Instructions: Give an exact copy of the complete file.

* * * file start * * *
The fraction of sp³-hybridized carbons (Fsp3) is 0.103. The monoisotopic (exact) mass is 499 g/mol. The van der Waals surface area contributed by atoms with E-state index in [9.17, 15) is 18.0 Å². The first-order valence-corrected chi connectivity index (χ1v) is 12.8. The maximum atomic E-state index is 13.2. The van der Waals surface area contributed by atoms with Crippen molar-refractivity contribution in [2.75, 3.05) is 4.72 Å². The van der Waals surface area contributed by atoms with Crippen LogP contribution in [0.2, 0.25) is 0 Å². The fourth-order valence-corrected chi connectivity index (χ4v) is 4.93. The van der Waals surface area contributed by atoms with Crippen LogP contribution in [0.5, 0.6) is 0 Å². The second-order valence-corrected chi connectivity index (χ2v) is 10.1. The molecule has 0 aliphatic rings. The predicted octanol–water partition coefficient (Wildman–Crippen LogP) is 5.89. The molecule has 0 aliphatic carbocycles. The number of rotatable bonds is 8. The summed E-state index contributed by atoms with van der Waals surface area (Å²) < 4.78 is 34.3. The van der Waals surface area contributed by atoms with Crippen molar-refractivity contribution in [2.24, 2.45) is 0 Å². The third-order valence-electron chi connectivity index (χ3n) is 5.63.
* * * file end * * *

The fraction of sp³-hybridized carbons (Fsp3) is 0.103. The monoisotopic (exact) mass is 499 g/mol. The van der Waals surface area contributed by atoms with E-state index in [9.17, 15) is 18.0 Å². The first-order valence-corrected chi connectivity index (χ1v) is 12.8. The maximum atomic E-state index is 13.2. The van der Waals surface area contributed by atoms with Crippen molar-refractivity contribution in [2.75, 3.05) is 4.72 Å². The van der Waals surface area contributed by atoms with Crippen LogP contribution in [0.2, 0.25) is 0 Å². The fourth-order valence-corrected chi connectivity index (χ4v) is 4.93. The van der Waals surface area contributed by atoms with Crippen LogP contribution in [0.5, 0.6) is 0 Å². The second-order valence-corrected chi connectivity index (χ2v) is 10.1. The molecule has 0 aliphatic rings. The predicted octanol–water partition coefficient (Wildman–Crippen LogP) is 5.89. The molecule has 0 aliphatic carbocycles. The number of rotatable bonds is 8. The summed E-state index contributed by atoms with van der Waals surface area (Å²) < 4.78 is 34.3. The van der Waals surface area contributed by atoms with Crippen molar-refractivity contribution in [2.24, 2.45) is 0 Å². The third-order valence-electron chi connectivity index (χ3n) is 5.63.